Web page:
Student Journalist Protections
New Voices of Maryland
Ensuring freedom of the press for student journalists.
The explosion of social media has made it more urgent than ever for students to learn the values uniquely conveyed in the newsroom: Balance, verification, accountability, ethics. Journalism is a solution for schools, and it’s time to stop treating it as a problem.
Students need protection in Maryland because of the U.S. Supreme Court’s 1988 ruling in Hazelwood School District v. Kuhlmeier. The Hazelwood decision upset the balance between authority and individual liberty, transforming public schools into a “Constitution-free zone” where rights exist only in textbooks. Without a clarifying law on this issue, administrators rely on a patchwork of local standards that do not serve the education of students, the resources of administrators or fully protect the school system.
The Hazelwood ruling is irreconcilable with the effective teaching of civics. Study after study has documented that the only effective way for students to learn how government works is to discuss contemporary political issues – exactly the discussion that the Hazelwood ruling has bleached out of the school day.
SB 764 addresses the silence in Maryland’s law on this issue by providing a commonsense, clear policy across the state that allows student journalists to exercise freedom of speech and freedom of the press in school-sponsored media. Further, it insulates school media advisors from retaliatory discipline for the editorial content of the school-sponsored media. SB 764:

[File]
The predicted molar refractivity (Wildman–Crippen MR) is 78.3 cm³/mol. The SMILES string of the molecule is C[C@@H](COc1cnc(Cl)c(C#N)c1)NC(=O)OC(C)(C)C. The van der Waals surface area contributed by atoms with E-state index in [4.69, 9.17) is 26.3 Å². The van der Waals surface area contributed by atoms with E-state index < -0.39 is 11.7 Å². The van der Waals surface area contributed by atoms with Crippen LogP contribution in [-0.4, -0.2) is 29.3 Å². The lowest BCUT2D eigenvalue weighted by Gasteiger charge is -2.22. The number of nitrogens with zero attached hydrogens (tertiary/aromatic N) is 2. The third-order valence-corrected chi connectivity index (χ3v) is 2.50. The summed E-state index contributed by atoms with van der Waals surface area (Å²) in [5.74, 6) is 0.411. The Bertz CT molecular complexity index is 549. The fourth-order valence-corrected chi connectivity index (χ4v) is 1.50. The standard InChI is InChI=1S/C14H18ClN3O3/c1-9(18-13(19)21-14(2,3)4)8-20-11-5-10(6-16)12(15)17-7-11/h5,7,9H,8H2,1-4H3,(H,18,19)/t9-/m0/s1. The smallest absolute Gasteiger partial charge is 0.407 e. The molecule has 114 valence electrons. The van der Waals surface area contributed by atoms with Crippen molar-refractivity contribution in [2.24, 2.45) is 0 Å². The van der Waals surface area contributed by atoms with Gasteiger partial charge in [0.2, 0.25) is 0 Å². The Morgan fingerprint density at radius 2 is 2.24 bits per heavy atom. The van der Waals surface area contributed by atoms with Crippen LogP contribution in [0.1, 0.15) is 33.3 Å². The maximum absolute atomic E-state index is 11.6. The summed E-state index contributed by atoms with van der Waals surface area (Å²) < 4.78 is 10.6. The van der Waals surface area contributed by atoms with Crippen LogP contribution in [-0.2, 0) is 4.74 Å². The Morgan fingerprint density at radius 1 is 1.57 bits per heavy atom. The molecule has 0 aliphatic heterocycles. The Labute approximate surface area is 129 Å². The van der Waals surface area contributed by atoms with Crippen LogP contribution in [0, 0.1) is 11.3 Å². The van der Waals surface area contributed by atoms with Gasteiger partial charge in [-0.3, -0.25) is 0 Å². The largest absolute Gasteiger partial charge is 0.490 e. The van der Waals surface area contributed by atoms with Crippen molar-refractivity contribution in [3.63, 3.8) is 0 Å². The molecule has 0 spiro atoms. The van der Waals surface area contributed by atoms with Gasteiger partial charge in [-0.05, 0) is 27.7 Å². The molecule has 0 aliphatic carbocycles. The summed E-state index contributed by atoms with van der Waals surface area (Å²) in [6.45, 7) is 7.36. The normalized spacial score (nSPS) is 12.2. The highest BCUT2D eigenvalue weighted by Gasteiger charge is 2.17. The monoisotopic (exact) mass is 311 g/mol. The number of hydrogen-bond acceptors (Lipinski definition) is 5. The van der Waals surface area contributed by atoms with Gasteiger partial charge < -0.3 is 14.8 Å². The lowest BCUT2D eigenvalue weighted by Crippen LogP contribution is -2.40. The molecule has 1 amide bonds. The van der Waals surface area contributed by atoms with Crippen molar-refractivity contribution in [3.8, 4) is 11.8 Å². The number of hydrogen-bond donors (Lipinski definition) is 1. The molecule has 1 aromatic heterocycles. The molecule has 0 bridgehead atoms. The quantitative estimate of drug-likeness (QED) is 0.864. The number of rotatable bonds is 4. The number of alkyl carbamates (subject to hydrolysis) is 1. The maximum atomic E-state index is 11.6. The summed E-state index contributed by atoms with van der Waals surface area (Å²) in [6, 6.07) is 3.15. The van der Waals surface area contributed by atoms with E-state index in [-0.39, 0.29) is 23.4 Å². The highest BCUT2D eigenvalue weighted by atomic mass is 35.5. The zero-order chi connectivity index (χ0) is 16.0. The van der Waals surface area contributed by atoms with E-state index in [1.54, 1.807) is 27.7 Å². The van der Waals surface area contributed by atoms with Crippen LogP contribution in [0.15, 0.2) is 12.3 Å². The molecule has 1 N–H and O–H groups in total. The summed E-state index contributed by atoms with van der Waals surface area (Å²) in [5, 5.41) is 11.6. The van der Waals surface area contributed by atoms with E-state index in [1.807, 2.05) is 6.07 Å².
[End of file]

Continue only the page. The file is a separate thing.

- Affirms student publications are an educational tool on civics, engagement and first amendment freedoms.
- Clarifies state policy, providing guidance and dispute resolution to administrators, while allowing each county to create its own guidance.
- Protects free speech by student journalists and teachers, excluding speech that is libelous or slanderous, constitutes an unwarranted invasion of privacy, violates federal or state law or incites students to create a clear and present danger of the commission of an unlawful act, the violation of county school board policies, or the material and substantial disruption of the orderly operation of the public school.
- Leaves intact a school’s protection against libel suits.
As of March 11, 2016, SB 764 has passed without amendments from the Senate Education, Health & Environmental Affairs Committee.
Maryland Debates on Student Press Freedoms, Washington College The Elm, March 10, 2016
Student journalists ask legislators for protections, The Daily Record, March 7, 2016
A toxic lesson of censorship, op-ed by Frank LoMonte, Baltimore Sun, March 3, 2016
Freedom of Speech, Press, Open Meetings Legislation Introduced in Maryland, Southern Maryland Newspapers, March 2, 2016
Editorial, Garrett County Gazette, March 2, 2016
Editorial, Cumberland Times-News, February 26, 2016
Editorial, Kent County Times, February 19, 2016
Editorial, Calvert Recorder, February 19, 2016
Editorial, St. Mary’s Enterprise, February 19, 2016
Editorial, Maryland Independent, February 19, 2016
Editorial, Easton Star Democrat, February 19, 2016